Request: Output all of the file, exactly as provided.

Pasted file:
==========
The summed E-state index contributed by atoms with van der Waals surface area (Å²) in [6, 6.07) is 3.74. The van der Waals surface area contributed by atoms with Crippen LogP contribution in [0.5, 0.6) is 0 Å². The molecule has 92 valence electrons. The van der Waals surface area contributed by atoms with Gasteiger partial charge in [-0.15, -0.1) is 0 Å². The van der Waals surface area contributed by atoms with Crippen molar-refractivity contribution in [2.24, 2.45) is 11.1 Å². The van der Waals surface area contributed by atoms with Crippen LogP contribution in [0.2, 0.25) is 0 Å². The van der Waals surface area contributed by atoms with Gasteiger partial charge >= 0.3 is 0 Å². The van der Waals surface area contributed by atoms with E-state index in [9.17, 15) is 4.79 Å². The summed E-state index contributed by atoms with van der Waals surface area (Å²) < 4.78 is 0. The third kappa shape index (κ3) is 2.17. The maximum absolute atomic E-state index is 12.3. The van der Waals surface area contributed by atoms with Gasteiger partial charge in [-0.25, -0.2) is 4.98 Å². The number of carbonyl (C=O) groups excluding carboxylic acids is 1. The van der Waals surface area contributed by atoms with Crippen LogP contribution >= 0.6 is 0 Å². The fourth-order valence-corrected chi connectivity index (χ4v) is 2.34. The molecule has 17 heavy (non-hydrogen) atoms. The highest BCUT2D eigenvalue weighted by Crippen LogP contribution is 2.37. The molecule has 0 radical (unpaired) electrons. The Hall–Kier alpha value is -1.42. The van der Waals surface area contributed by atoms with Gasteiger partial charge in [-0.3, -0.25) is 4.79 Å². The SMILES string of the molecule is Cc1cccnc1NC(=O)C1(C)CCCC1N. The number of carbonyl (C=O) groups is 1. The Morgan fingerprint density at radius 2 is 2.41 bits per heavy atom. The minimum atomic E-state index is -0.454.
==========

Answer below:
The summed E-state index contributed by atoms with van der Waals surface area (Å²) in [6, 6.07) is 3.74. The van der Waals surface area contributed by atoms with Crippen LogP contribution in [0.5, 0.6) is 0 Å². The molecule has 92 valence electrons. The van der Waals surface area contributed by atoms with Gasteiger partial charge in [-0.15, -0.1) is 0 Å². The van der Waals surface area contributed by atoms with Crippen molar-refractivity contribution in [2.24, 2.45) is 11.1 Å². The van der Waals surface area contributed by atoms with Crippen LogP contribution in [0.2, 0.25) is 0 Å². The van der Waals surface area contributed by atoms with Gasteiger partial charge >= 0.3 is 0 Å². The van der Waals surface area contributed by atoms with E-state index in [9.17, 15) is 4.79 Å². The summed E-state index contributed by atoms with van der Waals surface area (Å²) < 4.78 is 0. The third kappa shape index (κ3) is 2.17. The maximum absolute atomic E-state index is 12.3. The van der Waals surface area contributed by atoms with Gasteiger partial charge in [-0.25, -0.2) is 4.98 Å². The number of carbonyl (C=O) groups excluding carboxylic acids is 1. The van der Waals surface area contributed by atoms with Crippen LogP contribution >= 0.6 is 0 Å². The fourth-order valence-corrected chi connectivity index (χ4v) is 2.34. The molecule has 17 heavy (non-hydrogen) atoms. The highest BCUT2D eigenvalue weighted by Crippen LogP contribution is 2.37. The molecule has 0 radical (unpaired) electrons. The Hall–Kier alpha value is -1.42. The van der Waals surface area contributed by atoms with Gasteiger partial charge in [-0.3, -0.25) is 4.79 Å². The SMILES string of the molecule is Cc1cccnc1NC(=O)C1(C)CCCC1N. The number of carbonyl (C=O) groups is 1. The Morgan fingerprint density at radius 2 is 2.41 bits per heavy atom. The minimum atomic E-state index is -0.454.